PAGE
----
The ICAC Ryde Inquiry for Dummies

Understanding ICAC’s Breach Of Public Trust In Shameful Ryde Affair

ICAC’s Ryde investigation debacle wasn’t meant to be easy to follow, compelling or of interest to media. It was designed that way.

And when everyone’s looking away, what you have is a situation where there’s fertile ground for abuse of power and corruption, even by those whose role it is to fight corruption.

ICAC’s Ryde inquiry and how it came about may well be the biggest ICAC scandal you’ve never heard of – the agency’s grand finale in the Ryde matter hits the courts in May 2017, but its concocted case looks set for a spectacular collapse.

The infographic below documents just one part of the disgraceful Ryde affair involving embarrassing ICAC bungles, cover-ups and persecution of the innocent on behalf of a group of bent politicians who continue to ply their trade – from NSW local government level through to the upper echelons of the NSW Government.

Almost four long, reputation-smearing years – Jeff Salvestro-Martin finally gets to read a truthful media account of ICAC ordeal

At ICAC you know you’ve made it when, in your hand, you can see the net result of
excessive, unjustifiable use of power, on small, innocent, indefensible creatures.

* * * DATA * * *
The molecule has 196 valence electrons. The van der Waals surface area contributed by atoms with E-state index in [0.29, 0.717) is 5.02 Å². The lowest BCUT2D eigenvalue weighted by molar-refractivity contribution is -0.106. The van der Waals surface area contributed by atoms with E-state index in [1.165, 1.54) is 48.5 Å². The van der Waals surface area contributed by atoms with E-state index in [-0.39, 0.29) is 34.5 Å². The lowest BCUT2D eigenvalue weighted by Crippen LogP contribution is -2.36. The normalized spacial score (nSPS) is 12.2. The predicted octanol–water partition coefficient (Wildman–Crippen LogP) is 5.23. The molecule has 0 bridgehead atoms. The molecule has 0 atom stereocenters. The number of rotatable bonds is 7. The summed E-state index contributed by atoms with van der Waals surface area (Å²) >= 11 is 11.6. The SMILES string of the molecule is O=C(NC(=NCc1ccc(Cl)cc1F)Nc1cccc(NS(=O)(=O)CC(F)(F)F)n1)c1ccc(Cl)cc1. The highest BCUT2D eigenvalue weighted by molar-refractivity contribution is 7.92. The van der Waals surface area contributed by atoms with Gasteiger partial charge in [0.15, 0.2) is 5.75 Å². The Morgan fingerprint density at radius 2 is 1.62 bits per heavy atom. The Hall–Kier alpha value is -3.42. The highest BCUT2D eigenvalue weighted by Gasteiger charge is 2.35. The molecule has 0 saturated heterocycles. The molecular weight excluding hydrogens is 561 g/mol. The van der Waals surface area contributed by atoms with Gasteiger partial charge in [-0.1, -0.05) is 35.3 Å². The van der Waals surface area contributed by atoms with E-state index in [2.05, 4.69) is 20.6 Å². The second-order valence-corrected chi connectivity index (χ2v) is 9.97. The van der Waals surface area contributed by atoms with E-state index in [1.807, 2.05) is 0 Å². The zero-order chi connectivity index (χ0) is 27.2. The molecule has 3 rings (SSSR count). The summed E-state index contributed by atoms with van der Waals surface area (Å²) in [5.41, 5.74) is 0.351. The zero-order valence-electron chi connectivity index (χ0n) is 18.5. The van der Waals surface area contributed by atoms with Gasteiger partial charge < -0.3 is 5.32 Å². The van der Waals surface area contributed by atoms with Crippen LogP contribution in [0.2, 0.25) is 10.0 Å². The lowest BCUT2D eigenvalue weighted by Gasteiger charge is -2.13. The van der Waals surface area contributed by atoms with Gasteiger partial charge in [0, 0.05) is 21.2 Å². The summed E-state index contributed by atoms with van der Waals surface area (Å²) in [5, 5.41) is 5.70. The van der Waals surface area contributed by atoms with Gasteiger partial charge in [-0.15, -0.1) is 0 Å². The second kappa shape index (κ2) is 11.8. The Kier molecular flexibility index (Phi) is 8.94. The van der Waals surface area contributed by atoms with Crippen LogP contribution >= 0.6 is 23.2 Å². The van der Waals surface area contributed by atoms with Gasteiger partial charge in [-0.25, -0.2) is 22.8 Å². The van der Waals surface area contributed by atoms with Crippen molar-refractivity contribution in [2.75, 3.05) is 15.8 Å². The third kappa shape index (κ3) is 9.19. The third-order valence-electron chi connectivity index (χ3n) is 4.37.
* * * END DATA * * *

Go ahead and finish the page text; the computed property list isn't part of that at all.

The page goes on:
It’s probably about as good a depiction as any when it comes to gauging the thrill felt among those who pursue flawed investigations within ICAC – using a system of ‘butterfly wing separation’ measurement that’s familiar to its Commissioner Megan Latham, at least.

To be fair though, she stepped into an organisation with an internal culture that began to rot well before she arrived and she needs to stop plucking wings and start clearing out the dead wood around her – because there’s lots.

One simple and unarguable fact: Ryde councillor, Jeff Salvestro-Martin, was dragged through ICAC’s Ryde investigation and public inquiry based on a bungled allegation against six innocent councillors.

Even worse, that bungled allegation was used to strip him of protections from potential reprisals under the Public Interest Disclosure Act due to several referrals of serious, documented and easily provable corruption, ironically involving those it chose to rely on in its evidence – and for those of you who just want that in plain English: ICAC ignored serious, systemic corruption and evidence of it presented in a series of documents, to instead doggedly pursue spurious, vexatious and largely concocted claims by those with a barrow to push.